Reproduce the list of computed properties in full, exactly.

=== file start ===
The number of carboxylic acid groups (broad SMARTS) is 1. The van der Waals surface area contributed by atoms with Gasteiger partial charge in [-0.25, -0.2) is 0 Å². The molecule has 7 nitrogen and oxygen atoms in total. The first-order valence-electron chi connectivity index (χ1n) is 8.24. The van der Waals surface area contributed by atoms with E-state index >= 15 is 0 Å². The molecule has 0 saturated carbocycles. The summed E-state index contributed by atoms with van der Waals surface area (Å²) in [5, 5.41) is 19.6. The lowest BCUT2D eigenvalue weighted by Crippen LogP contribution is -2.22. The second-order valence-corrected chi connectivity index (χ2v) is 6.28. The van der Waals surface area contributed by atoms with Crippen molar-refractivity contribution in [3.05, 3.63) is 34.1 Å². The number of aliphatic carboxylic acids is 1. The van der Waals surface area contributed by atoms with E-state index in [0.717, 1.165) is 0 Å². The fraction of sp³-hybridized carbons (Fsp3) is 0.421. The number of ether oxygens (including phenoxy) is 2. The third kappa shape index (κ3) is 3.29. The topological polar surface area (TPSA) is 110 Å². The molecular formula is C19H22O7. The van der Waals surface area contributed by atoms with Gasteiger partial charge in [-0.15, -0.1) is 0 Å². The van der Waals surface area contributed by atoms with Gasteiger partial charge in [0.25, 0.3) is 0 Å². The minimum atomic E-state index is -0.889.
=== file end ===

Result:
The number of carboxylic acid groups (broad SMARTS) is 1. The van der Waals surface area contributed by atoms with Gasteiger partial charge in [-0.25, -0.2) is 0 Å². The molecule has 7 nitrogen and oxygen atoms in total. The first-order valence-electron chi connectivity index (χ1n) is 8.24. The van der Waals surface area contributed by atoms with E-state index >= 15 is 0 Å². The molecule has 0 saturated carbocycles. The summed E-state index contributed by atoms with van der Waals surface area (Å²) in [5, 5.41) is 19.6. The lowest BCUT2D eigenvalue weighted by Crippen LogP contribution is -2.22. The second-order valence-corrected chi connectivity index (χ2v) is 6.28. The van der Waals surface area contributed by atoms with Crippen molar-refractivity contribution in [3.05, 3.63) is 34.1 Å². The number of aliphatic carboxylic acids is 1. The van der Waals surface area contributed by atoms with E-state index in [0.717, 1.165) is 0 Å². The fraction of sp³-hybridized carbons (Fsp3) is 0.421. The number of ether oxygens (including phenoxy) is 2. The third kappa shape index (κ3) is 3.29. The topological polar surface area (TPSA) is 110 Å². The molecular formula is C19H22O7. The van der Waals surface area contributed by atoms with Gasteiger partial charge in [-0.15, -0.1) is 0 Å². The van der Waals surface area contributed by atoms with Gasteiger partial charge in [0.25, 0.3) is 0 Å². The minimum atomic E-state index is -0.889.